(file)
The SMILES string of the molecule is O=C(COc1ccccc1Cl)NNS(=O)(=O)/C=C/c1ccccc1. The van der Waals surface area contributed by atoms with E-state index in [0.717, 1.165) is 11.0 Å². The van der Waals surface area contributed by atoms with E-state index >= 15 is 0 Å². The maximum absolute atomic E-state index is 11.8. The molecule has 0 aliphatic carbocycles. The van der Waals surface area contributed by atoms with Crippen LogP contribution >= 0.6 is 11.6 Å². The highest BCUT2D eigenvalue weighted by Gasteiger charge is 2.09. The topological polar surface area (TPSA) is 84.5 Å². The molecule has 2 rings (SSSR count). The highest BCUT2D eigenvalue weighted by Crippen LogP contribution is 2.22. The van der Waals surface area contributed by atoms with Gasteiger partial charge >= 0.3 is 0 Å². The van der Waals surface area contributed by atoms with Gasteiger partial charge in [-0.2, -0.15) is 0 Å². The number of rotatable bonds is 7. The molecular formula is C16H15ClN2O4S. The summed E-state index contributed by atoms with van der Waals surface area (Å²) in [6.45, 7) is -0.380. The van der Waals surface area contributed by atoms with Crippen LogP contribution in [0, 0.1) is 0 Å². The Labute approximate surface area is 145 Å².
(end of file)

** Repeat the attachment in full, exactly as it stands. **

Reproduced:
The SMILES string of the molecule is O=C(COc1ccccc1Cl)NNS(=O)(=O)/C=C/c1ccccc1. The van der Waals surface area contributed by atoms with E-state index in [0.717, 1.165) is 11.0 Å². The van der Waals surface area contributed by atoms with E-state index >= 15 is 0 Å². The maximum absolute atomic E-state index is 11.8. The molecule has 0 aliphatic carbocycles. The van der Waals surface area contributed by atoms with Crippen LogP contribution >= 0.6 is 11.6 Å². The highest BCUT2D eigenvalue weighted by Gasteiger charge is 2.09. The topological polar surface area (TPSA) is 84.5 Å². The molecule has 2 rings (SSSR count). The highest BCUT2D eigenvalue weighted by Crippen LogP contribution is 2.22. The van der Waals surface area contributed by atoms with Gasteiger partial charge >= 0.3 is 0 Å². The van der Waals surface area contributed by atoms with Gasteiger partial charge in [-0.2, -0.15) is 0 Å². The number of rotatable bonds is 7. The molecular formula is C16H15ClN2O4S. The summed E-state index contributed by atoms with van der Waals surface area (Å²) in [6.45, 7) is -0.380. The van der Waals surface area contributed by atoms with Crippen LogP contribution in [0, 0.1) is 0 Å². The Labute approximate surface area is 145 Å².